Merkley: Our Top Priority Must Remain Bringing Americans and High-Risk Afghans to Safety

Washington, D.C. – Oregon’s U.S. Senator Jeff Merkley—who serves on the Senate Foreign Relations Committee—released the following statement today after the end of the United States’ military evacuation process in Afghanistan:

“After twenty years of fighting that cost us thousands of lives and trillions of dollars, President Biden has finally put a stop to the seemingly endless war in Afghanistan—a war that began with clear, attainable goals, but quickly spiraled in scope at the direction of the Bush administration into an impossible mission.   

“We owe an immense debt to our brave service members—some of whom paid the ultimate sacrifice—and their families, for all they’ve done to make it possible for the United States to evacuate over 116,000 Americans and Afghans from Kabul in the past 15 days. We must also remember the contributions of the service members that came before them, who worked tirelessly for years in an effort to create a more hopeful future for Afghanistan and the Afghan people.

“And to all of the Afghans who, at great personal risk, worked alongside us in pursuit of that goal, we owe our help and support. That’s why I’m continuing to urge the Biden administration to work with NGOs and our partners around the world to ensure that we use all available resources to support the evacuation of all Americans and vulnerable Afghans who remain in Afghanistan and are at acute risk. My team and I will also continue to do all that we can to help the refugees who made it out of Afghanistan find the safety and care that every human being deserves. And for those who remain in Afghanistan, we will work closely with the administration to ensure that non-governmental organizations can continue to deliver life-saving assistance to marginalized populations and that we use our diplomatic leverage to protect human rights, particularly those of women and girls.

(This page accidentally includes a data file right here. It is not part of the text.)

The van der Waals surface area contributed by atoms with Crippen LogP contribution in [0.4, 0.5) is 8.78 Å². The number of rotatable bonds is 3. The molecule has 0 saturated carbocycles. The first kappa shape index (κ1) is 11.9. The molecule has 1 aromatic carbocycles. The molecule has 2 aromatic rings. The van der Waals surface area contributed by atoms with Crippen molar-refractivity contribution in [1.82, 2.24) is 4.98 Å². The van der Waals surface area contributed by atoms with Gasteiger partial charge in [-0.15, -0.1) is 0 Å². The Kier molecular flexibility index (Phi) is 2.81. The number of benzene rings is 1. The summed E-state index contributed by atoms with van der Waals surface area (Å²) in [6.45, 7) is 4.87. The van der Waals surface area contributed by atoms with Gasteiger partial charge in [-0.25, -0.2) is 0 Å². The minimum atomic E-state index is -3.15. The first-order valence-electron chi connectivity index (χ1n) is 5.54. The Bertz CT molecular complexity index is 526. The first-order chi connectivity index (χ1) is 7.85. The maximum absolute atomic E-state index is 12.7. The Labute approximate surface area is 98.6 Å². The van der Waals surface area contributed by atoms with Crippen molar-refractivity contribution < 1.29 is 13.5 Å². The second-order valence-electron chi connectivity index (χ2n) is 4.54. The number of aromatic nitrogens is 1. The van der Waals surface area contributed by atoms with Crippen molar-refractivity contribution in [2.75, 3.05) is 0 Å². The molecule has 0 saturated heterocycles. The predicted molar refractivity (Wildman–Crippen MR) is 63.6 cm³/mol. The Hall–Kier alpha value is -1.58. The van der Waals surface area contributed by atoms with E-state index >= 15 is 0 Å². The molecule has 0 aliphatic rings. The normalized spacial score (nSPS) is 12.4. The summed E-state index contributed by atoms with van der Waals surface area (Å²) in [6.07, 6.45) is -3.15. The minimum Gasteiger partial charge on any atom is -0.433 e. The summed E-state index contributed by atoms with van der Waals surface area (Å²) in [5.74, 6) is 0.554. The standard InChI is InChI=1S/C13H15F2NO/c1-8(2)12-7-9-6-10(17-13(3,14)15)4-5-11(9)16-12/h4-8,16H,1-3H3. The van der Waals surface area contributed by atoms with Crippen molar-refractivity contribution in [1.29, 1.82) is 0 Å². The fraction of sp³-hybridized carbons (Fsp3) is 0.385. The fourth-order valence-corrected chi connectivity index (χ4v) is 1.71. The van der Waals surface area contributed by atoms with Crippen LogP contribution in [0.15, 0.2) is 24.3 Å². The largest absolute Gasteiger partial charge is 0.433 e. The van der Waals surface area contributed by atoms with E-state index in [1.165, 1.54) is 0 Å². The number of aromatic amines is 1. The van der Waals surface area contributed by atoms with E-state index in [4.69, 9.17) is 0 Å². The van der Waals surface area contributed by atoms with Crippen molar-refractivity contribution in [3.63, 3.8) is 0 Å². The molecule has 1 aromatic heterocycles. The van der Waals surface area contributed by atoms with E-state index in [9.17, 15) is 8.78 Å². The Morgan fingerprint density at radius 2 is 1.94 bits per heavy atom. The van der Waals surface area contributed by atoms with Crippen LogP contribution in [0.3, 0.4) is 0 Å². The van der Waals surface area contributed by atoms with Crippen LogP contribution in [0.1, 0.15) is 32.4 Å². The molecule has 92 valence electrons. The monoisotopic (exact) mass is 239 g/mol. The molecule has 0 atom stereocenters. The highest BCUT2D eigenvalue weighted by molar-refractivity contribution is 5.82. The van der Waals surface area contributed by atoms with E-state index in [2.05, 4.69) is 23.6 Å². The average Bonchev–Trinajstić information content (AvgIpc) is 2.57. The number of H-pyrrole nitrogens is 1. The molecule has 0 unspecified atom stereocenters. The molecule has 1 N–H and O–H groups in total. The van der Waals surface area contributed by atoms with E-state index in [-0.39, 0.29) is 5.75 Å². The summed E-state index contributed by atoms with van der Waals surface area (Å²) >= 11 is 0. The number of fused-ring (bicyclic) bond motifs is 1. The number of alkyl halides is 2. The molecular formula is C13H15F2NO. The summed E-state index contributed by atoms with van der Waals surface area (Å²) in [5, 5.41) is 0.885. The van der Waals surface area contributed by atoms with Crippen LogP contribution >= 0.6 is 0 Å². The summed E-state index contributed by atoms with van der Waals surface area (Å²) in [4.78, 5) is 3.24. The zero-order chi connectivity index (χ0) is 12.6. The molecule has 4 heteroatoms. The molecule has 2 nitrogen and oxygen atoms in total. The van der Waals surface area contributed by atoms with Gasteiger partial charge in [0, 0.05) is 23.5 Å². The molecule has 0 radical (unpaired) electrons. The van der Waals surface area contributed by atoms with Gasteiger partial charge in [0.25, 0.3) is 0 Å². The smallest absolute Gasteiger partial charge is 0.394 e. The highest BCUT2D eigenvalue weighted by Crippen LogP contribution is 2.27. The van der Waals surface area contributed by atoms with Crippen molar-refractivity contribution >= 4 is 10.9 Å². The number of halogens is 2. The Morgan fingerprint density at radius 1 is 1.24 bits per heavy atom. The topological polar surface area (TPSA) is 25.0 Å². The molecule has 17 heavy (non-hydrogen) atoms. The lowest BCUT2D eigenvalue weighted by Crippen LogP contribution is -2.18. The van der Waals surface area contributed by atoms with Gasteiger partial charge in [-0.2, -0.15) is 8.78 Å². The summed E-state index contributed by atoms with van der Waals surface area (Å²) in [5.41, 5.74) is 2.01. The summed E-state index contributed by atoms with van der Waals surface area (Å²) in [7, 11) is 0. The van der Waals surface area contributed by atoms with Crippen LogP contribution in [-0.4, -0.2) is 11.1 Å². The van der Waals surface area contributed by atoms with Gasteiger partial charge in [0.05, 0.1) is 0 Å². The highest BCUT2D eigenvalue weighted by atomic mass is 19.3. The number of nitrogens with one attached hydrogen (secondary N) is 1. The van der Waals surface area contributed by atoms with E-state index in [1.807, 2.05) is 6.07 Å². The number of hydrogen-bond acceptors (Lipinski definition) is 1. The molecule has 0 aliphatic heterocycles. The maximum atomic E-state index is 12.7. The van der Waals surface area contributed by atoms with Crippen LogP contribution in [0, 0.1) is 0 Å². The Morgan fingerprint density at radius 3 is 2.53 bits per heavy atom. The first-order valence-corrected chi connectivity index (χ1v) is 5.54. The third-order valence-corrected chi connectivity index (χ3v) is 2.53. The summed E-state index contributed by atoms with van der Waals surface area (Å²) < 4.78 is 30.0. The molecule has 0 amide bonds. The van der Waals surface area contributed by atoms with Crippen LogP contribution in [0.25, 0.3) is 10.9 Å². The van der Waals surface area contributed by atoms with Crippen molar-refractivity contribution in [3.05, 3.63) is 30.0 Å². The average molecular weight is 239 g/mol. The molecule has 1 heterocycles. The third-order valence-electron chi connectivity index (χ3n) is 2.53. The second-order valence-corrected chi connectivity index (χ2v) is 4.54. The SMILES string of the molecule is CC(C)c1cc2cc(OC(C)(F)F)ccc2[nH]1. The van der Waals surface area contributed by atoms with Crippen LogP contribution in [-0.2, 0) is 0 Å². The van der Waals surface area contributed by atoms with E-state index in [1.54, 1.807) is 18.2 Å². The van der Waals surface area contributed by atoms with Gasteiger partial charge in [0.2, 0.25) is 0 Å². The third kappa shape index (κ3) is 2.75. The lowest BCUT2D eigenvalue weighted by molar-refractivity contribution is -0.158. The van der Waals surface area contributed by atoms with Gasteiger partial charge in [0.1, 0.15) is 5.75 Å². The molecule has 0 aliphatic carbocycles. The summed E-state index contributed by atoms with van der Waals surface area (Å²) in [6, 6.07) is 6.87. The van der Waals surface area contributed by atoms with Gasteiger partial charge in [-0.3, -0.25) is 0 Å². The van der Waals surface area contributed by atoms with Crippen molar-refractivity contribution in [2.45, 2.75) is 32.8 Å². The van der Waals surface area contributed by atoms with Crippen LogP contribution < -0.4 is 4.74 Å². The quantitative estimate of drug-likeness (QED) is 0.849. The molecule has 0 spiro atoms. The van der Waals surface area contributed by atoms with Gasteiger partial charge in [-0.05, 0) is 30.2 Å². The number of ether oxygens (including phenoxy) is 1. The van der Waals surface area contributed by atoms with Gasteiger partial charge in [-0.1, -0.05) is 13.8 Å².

“It’s clear that America cannot decide Afghanistan’s fate, and the outcome of this unsustainable conflict could not have been altered by any amount of American blood or treasure. But a military withdrawal does not mean disengaging altogether, and we have a moral responsibility to continue to help the people of Afghanistan, using all civilian tools at our disposal.” 

Merkley’s team worked alongside the U.S. State Department to evacuate U.S. citizens, permanent residents, and vulnerable Afghan allies, and will continue to communicate information regarding services for refugees as they become available.